Earlier this week, I posted a picture on Facebook of John and me with this caption: “Walking on the path where we fell in love 50 years ago.” Among the comments that I received were words such as these: “love, romantic, special, cute, and wonderful.” I appreciated all of the comments, and I love my friends and family members who made them. John and I do have a wonderful marriage. What has made it so is the topic of today’s post.
Last week, while browsing through the gift shop of a Swedish restaurant in Wisconsin, I saw a cup with this inscription—“Not only am I perfect, I’m Danish, too!” I could not resist buying it. “Don’t you have one for Norwegians?” John asked the sales clerk. A few minutes later, she found a cup which read “Not only am I perfect, I’m Norwegian, too!”
As I was writing this post, John appeared at the doorway of my office with his new cup in his hand and said, “There’s nothing like a cup of hot chocolate that’s been made to perfection.”We both laughed, because we both know that neither of us is perfect. A wonderful marriage does not mean a perfect marriage.
How shall I define our wonderful marriage? I have two images in my mind: the elasticity of a womb and the strength of a rope.
A wonderful marriage is as expandable as the womb of a woman with a child. The uterus of a woman is small, but it stretches, and stretches, and stretches, and keeps on stretching. So in a marriage, much stretching needs to takes place—lots of stretching.
“Wonderful” is the elasticity of a love bond that stretches beyond the limitations of genetics, aging, education, beyond the challenges of child rearing, and beyond the uncertainty of moves and vocational changes. “Wonderful” is a love bond supple enough to encompass “for richer or poorer, in sickness and in health, and for better or worse.”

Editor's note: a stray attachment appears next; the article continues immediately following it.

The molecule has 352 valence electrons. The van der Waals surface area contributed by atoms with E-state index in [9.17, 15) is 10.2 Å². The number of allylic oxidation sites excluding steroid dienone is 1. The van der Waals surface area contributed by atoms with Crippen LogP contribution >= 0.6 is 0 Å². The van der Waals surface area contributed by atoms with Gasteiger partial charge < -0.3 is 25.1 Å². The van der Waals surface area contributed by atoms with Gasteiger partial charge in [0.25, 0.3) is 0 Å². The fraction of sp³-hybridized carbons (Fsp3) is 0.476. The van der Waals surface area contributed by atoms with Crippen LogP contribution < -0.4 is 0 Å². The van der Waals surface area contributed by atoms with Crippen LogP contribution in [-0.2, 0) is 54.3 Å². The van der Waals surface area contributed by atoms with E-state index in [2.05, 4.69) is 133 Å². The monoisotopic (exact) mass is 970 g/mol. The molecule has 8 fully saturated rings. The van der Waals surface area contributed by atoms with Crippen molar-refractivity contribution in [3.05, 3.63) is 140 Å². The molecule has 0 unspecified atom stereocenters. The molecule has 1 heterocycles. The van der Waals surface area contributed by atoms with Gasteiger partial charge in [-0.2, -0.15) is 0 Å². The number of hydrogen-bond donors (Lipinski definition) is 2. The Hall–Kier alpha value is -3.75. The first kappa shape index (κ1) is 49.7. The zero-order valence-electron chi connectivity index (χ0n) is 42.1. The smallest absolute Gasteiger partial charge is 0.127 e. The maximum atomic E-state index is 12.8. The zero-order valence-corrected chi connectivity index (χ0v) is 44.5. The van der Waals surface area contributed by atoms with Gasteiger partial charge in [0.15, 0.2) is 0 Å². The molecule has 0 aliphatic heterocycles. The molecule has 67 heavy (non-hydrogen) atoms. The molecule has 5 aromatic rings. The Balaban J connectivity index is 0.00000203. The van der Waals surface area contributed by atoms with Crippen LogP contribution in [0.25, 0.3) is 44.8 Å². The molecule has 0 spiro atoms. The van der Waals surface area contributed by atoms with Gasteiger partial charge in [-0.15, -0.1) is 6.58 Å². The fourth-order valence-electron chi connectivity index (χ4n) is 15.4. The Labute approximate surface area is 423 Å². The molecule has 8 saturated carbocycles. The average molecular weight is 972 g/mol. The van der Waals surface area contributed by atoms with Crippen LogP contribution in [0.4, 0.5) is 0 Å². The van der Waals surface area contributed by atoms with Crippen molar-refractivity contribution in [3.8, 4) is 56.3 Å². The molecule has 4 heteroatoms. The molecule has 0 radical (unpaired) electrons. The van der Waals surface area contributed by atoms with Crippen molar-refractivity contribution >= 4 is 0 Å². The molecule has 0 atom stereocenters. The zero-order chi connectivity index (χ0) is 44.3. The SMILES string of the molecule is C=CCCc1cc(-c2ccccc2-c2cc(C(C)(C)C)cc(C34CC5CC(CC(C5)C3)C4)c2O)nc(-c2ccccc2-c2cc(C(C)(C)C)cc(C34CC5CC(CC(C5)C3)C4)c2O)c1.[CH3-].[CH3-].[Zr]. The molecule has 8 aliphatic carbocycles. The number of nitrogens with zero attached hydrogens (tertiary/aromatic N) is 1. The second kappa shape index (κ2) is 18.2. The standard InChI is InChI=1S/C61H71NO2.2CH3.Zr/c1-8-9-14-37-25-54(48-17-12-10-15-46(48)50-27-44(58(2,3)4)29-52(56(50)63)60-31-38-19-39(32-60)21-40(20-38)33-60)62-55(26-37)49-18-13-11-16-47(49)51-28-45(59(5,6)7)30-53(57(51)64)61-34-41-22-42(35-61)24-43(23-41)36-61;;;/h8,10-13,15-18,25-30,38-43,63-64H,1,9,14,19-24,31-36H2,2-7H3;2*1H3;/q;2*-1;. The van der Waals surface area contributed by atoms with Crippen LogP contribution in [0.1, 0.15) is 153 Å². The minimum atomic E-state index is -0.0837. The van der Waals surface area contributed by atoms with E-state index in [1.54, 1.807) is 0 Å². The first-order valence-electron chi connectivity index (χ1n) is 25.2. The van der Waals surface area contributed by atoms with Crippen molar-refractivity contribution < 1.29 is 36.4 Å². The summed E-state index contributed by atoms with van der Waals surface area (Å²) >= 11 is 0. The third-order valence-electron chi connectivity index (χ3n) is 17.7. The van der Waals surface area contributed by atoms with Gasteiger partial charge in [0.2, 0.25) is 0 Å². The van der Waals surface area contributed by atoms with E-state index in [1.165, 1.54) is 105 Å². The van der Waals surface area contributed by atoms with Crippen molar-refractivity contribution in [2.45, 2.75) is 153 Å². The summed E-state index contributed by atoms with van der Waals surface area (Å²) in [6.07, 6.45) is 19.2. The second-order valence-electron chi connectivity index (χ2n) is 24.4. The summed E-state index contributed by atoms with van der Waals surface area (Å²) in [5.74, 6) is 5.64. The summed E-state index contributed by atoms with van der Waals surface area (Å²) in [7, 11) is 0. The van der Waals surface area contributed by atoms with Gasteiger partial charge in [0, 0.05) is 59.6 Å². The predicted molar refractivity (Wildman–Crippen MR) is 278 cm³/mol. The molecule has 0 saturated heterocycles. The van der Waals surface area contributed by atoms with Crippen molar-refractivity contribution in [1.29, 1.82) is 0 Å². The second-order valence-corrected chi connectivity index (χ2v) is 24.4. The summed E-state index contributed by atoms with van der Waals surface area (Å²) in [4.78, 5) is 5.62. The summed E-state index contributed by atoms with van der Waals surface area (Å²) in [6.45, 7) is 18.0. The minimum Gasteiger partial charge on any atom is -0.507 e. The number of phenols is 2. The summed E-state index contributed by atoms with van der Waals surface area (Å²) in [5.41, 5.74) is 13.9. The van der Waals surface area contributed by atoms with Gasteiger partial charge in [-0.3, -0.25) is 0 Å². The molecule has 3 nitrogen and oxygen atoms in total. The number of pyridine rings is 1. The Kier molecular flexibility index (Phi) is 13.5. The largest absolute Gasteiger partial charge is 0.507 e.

For me, some days have been better, and some days have been worse. Two things that made my days worse were bitterness and regret. Learning how to let go of bitterness (related to my hurts) and being willing to let go of regrets (due to my failures) have made my days indescribably better.
A wonderful marriage is as strong as a triple-braided rope. This imagery of a rope is used in the book of Ecclesiastes. Referring to the strength of three persons living in unity, King Solomon says, “A person standing alone can be attacked and defeated, but two can stand back-to-back and conquer. Three are even better, for a triple-braided cord is not easily broken” (Ecclesiastes 4:12 NLT).
As John and I have walked, hand in hand, down the pathway of life, we have not walked alone. He whose strong hand holds all things together has held us together—in a circle of love. In that bond of love, Jesus has taught us to cooperate instead of compete; he’s taught us to stoop down and to look up. Stooping down means I notice where my spouse needs help, instead of how my spouse has failed. Looking up means I choose to honor and express gratitude, instead of to envy or compare myself with him or her.
What has been birthed in us through fifty years of stretching and walking is a new creation—a new identity. At times, the process has been challenging and painful. But it’s beautiful. And it is wonderful. Our identity as a couple is strong. It’s unique. It’s special. It’s precious. Our focus is not so self-centered, anymore. It’s centered on who we are and what we can do together—in Jesus.
What we can do together is much more than what we can do separately—still, it’s within the context of having separate identities—nothing of our true selves has been lost. I wish I could explain it better, but this is the best that I can do—for today. It’s a mystery. That’s perhaps why the Apostle Paul compares marriage to the union of Christ with the Church. That, too, is a mystery—and wonderful—wonderful beyond the stretch of my imagination. Perhaps that will be the topic of another post.